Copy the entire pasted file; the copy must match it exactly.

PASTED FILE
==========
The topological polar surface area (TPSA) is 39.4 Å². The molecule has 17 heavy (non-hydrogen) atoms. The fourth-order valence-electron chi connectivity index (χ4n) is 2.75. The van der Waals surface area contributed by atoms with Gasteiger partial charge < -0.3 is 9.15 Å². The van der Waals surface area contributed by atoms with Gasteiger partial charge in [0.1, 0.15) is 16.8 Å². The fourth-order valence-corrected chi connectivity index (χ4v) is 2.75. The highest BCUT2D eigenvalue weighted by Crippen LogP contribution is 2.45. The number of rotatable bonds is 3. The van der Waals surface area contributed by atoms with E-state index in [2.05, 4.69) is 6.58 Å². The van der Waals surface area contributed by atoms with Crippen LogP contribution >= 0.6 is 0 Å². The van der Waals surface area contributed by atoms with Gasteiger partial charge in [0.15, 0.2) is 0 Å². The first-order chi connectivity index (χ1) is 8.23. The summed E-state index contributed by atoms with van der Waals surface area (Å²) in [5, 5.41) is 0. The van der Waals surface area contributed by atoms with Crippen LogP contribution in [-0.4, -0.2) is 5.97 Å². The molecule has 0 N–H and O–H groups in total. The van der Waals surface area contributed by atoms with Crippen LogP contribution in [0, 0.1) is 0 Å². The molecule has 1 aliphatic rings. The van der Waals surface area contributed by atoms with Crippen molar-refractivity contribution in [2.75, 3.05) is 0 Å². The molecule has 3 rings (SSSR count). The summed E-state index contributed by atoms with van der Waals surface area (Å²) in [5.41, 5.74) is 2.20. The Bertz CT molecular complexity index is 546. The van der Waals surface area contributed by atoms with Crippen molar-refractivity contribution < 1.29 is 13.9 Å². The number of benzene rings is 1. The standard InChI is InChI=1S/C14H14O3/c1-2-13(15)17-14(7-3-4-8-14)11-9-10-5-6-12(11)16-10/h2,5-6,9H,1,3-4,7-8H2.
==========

The topological polar surface area (TPSA) is 39.4 Å². The molecule has 17 heavy (non-hydrogen) atoms. The fourth-order valence-electron chi connectivity index (χ4n) is 2.75. The van der Waals surface area contributed by atoms with Gasteiger partial charge < -0.3 is 9.15 Å². The van der Waals surface area contributed by atoms with Gasteiger partial charge in [0.1, 0.15) is 16.8 Å². The fourth-order valence-corrected chi connectivity index (χ4v) is 2.75. The highest BCUT2D eigenvalue weighted by Crippen LogP contribution is 2.45. The number of rotatable bonds is 3. The van der Waals surface area contributed by atoms with E-state index in [2.05, 4.69) is 6.58 Å². The van der Waals surface area contributed by atoms with Crippen LogP contribution >= 0.6 is 0 Å². The van der Waals surface area contributed by atoms with Gasteiger partial charge in [0.15, 0.2) is 0 Å². The first-order chi connectivity index (χ1) is 8.23. The summed E-state index contributed by atoms with van der Waals surface area (Å²) in [5, 5.41) is 0. The van der Waals surface area contributed by atoms with Crippen LogP contribution in [-0.4, -0.2) is 5.97 Å². The molecule has 0 N–H and O–H groups in total. The van der Waals surface area contributed by atoms with Crippen LogP contribution in [0, 0.1) is 0 Å². The molecule has 1 aliphatic rings. The van der Waals surface area contributed by atoms with Crippen molar-refractivity contribution in [2.75, 3.05) is 0 Å². The molecule has 3 rings (SSSR count). The summed E-state index contributed by atoms with van der Waals surface area (Å²) in [5.41, 5.74) is 2.20. The Bertz CT molecular complexity index is 546. The van der Waals surface area contributed by atoms with Crippen molar-refractivity contribution < 1.29 is 13.9 Å². The number of benzene rings is 1. The standard InChI is InChI=1S/C14H14O3/c1-2-13(15)17-14(7-3-4-8-14)11-9-10-5-6-12(11)16-10/h2,5-6,9H,1,3-4,7-8H2.